10 Technologies Kids Already Don’t Know How to Use

CD and DVD Software Media
Computers often don’t even ship with CD drives anymore. © BrianAJackson/iStockphoto

It wasn't long ago that you absolutely had to buy hard copies of your software applications to get them onto your computer. Prepackaged software started in the 1970s and '80s on cassette tapes or floppy disks and eventually evolved into higher capacity CD-ROMs and DVD-ROMs. In a lot of cases, say if you wanted to play a game, the disk would have to be in the CD or DVD drive or you couldn't play. You'd also burn any data you needed to move from computer to computer onto CD-R/RW or DVD-R/RW disks. But now you're more likely to move data using little USB flash drives, or send it via the Internet. And lots of computing happens on pared down devices like netbooks, tablets or smartphones, which rely on downloads rather than software installation from physical media.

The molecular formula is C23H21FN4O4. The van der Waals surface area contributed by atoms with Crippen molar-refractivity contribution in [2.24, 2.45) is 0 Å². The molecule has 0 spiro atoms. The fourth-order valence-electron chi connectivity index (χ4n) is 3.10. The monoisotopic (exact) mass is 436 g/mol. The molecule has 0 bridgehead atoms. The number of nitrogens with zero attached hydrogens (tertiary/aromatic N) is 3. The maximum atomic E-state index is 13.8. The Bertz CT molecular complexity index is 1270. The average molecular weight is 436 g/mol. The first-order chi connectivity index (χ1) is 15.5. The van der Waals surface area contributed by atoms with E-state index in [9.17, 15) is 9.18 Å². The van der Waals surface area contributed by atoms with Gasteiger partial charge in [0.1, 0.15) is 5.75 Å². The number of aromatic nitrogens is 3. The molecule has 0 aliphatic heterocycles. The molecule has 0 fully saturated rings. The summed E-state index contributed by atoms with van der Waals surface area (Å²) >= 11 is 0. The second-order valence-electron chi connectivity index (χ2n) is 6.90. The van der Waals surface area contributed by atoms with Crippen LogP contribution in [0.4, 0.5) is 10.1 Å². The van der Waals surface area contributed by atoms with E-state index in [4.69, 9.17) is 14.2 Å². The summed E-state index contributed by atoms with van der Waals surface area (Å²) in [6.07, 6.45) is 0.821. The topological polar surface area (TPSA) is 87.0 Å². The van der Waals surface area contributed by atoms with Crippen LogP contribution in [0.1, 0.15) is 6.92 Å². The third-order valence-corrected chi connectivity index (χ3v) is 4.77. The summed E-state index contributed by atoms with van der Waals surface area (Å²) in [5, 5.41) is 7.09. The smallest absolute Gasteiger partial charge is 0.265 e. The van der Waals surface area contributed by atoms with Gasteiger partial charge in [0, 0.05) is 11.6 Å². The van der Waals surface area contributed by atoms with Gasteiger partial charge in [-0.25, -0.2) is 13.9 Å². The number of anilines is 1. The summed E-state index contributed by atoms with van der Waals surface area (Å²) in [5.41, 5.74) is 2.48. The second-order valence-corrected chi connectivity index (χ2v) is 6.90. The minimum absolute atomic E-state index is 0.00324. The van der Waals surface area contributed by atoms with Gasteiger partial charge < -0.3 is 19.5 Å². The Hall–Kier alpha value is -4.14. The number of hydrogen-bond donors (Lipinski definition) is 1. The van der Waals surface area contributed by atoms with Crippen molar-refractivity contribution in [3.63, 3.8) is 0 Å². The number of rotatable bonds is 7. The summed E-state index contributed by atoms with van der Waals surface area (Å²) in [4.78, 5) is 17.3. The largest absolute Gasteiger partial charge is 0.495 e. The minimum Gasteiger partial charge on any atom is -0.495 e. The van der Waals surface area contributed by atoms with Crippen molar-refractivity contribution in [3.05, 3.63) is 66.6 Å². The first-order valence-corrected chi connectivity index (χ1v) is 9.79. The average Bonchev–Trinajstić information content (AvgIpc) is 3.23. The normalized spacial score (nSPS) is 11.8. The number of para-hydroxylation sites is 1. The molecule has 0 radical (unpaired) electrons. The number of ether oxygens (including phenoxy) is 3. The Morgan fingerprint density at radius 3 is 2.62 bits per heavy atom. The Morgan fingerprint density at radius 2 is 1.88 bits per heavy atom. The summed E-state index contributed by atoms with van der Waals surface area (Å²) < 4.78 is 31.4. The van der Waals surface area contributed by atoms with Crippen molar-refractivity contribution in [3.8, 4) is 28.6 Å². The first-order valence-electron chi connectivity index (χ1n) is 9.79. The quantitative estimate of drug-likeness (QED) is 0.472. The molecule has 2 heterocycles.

High-speed Internet in the home has become ubiquitous, and you've likely become accustomed to downloading your software from the cloud even on regular computers, so manufacturers are dispensing with these built-in drives on some of the more full-featured laptops. You can perform a number of tasks in the cloud that used to require dedicated software on our computers, including creating documents, storing and editing photos, and checking or sending email. Although kids might be familiar with putting game disks in a gaming console, even those are moving heavily toward downloads. And a lot of kids today do most of their computing on mobile devices that don't require insertion of any physical media.